The Relationship Between Lead Hand Positioning And Proper Wheelchair Transfer Techniques

Krystal Pynnsuperscript1, Chung-Ying Tsaisuperscript2,3, and Alicia M. Koontzsuperscript2,3

  1. Department of Biomedical Engineering, Stony Brook University, Stony Brook, NY
  2. Human Engineering Research Laboratories, VA Pittsburgh Healthcare System, Pittsburgh, PA
  3. Department of Rehabilitation Science and Technology, University of Pittsburgh, Pittsburgh, PA


For a manual wheelchair user, proper wheelchair transfer techniques can make the difference between a healthy, independent lifestyle and one with increased onsets of pain and limited mobility. A sitting pivot transfer (SPT) is the most common type of transfer performed by wheelchair users who are unable to stand unsupported. On average, wheelchair users perform around 15 to 20 SPTs daily in order to transfer to a commode, bed, car or other surfaces of equal or varying height (Finley, McQuade, & Rodgers, 2005) . However, many manual wheelchair users complain of shoulder pain with transfers (Alm, Saraste, & Norrbrink, 2008). The high reliance on the upper limbs to lift and support the body weight while pivoting to the target surface is believed to be partially responsible for the high prevalence of shoulder pain (Dalyan, Cardenas, & Gerard, 1999). The resulting pain results in activity limitations, increased health care expenses and depression.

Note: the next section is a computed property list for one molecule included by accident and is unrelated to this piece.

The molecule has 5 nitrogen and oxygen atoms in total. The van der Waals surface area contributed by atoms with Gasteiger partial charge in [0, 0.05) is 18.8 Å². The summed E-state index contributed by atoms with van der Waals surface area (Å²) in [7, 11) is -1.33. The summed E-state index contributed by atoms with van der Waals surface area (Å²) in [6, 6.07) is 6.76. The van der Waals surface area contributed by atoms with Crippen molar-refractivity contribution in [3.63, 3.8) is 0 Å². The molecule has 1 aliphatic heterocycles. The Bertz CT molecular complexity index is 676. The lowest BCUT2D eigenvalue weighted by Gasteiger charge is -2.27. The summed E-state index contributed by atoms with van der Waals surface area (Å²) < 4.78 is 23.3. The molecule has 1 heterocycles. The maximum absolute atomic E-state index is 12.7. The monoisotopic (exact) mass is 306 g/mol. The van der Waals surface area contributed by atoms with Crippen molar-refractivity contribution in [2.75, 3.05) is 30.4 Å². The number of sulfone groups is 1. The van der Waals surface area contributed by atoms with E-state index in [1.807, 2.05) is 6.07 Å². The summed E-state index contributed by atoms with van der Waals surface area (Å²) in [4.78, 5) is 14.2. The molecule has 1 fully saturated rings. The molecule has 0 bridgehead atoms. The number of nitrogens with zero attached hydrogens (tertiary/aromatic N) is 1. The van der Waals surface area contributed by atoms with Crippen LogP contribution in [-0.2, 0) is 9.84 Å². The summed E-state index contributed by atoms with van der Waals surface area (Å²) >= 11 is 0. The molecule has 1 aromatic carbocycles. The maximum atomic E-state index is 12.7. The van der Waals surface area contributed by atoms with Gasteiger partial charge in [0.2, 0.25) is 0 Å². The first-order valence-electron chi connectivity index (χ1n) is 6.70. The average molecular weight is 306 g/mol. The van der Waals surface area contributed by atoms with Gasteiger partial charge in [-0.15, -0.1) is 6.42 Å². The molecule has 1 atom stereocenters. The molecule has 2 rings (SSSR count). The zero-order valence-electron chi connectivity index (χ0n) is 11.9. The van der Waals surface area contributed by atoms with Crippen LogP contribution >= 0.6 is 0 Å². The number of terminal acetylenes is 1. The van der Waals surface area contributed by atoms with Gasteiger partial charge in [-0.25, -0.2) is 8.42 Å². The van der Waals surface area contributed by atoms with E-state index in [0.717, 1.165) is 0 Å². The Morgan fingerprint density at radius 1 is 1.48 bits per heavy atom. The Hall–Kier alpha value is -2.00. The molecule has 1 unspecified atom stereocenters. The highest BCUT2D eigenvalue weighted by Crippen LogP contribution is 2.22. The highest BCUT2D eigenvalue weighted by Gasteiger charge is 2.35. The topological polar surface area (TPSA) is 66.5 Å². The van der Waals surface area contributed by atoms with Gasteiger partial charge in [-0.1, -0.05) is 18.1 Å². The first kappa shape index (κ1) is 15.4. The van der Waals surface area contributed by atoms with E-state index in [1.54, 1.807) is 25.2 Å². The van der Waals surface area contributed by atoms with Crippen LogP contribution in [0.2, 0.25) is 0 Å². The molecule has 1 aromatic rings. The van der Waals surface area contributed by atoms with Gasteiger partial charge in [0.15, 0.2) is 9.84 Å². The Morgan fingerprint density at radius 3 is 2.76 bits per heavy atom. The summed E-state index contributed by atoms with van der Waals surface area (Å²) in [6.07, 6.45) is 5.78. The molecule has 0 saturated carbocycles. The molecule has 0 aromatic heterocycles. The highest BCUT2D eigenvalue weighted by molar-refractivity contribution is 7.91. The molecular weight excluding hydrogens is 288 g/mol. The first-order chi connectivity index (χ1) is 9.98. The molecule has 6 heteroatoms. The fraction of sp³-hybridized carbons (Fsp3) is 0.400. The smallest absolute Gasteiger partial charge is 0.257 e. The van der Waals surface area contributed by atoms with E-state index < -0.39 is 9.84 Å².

Current literature suggests that certain movement strategies used during transfers have the potential to be damaging to musculoskeletal tissues (Boninger, 2013). For example, the combination of extraneous shoulder flexion, abduction and internal rotation combined with weight-bearing loads at the shoulders may result in musculoskeletal injuries to the rotator cuff (Allison, Singer, & Marshall, 1996).  Maintaining a trunk upright posture throughout the transfer motion also increases the magnitude of vertically-directed loads acting at the shoulder (Koontz, Kankipati, Lin, Cooper, & Boninger, 2011).  High vertically-directed loading at the shoulder during wheelchair activities such as weight relief raises, propulsion and transfers are believed to cause compression of the subacromial space and result in impingement of soft tissues and bursae (Gagnon et al., 2009).